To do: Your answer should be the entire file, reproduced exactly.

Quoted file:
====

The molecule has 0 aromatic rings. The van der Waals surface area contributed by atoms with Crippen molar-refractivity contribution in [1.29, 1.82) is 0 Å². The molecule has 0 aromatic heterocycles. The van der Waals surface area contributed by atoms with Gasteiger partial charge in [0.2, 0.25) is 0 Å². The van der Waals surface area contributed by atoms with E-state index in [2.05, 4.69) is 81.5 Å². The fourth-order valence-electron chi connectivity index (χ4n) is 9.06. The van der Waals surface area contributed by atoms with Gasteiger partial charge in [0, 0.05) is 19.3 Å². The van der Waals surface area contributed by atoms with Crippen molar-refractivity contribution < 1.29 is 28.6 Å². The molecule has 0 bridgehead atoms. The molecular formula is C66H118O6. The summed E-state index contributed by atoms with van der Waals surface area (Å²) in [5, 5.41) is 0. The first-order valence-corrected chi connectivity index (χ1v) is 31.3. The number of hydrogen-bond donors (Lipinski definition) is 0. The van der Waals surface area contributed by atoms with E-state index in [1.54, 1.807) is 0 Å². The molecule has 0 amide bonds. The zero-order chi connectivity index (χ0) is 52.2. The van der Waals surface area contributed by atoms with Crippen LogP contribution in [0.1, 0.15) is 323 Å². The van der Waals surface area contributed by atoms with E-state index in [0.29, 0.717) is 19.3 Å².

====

The molecule has 0 aromatic rings. The van der Waals surface area contributed by atoms with Crippen molar-refractivity contribution in [1.29, 1.82) is 0 Å². The molecule has 0 aromatic heterocycles. The van der Waals surface area contributed by atoms with Gasteiger partial charge in [0.2, 0.25) is 0 Å². The van der Waals surface area contributed by atoms with E-state index in [2.05, 4.69) is 81.5 Å². The fourth-order valence-electron chi connectivity index (χ4n) is 9.06. The van der Waals surface area contributed by atoms with Gasteiger partial charge in [0, 0.05) is 19.3 Å². The van der Waals surface area contributed by atoms with Crippen molar-refractivity contribution < 1.29 is 28.6 Å². The molecule has 0 bridgehead atoms. The molecular formula is C66H118O6. The summed E-state index contributed by atoms with van der Waals surface area (Å²) in [5, 5.41) is 0. The first-order valence-corrected chi connectivity index (χ1v) is 31.3. The number of hydrogen-bond donors (Lipinski definition) is 0. The van der Waals surface area contributed by atoms with E-state index in [1.54, 1.807) is 0 Å². The molecule has 0 amide bonds. The zero-order chi connectivity index (χ0) is 52.2. The van der Waals surface area contributed by atoms with Crippen LogP contribution in [0.1, 0.15) is 323 Å². The van der Waals surface area contributed by atoms with E-state index in [0.29, 0.717) is 19.3 Å².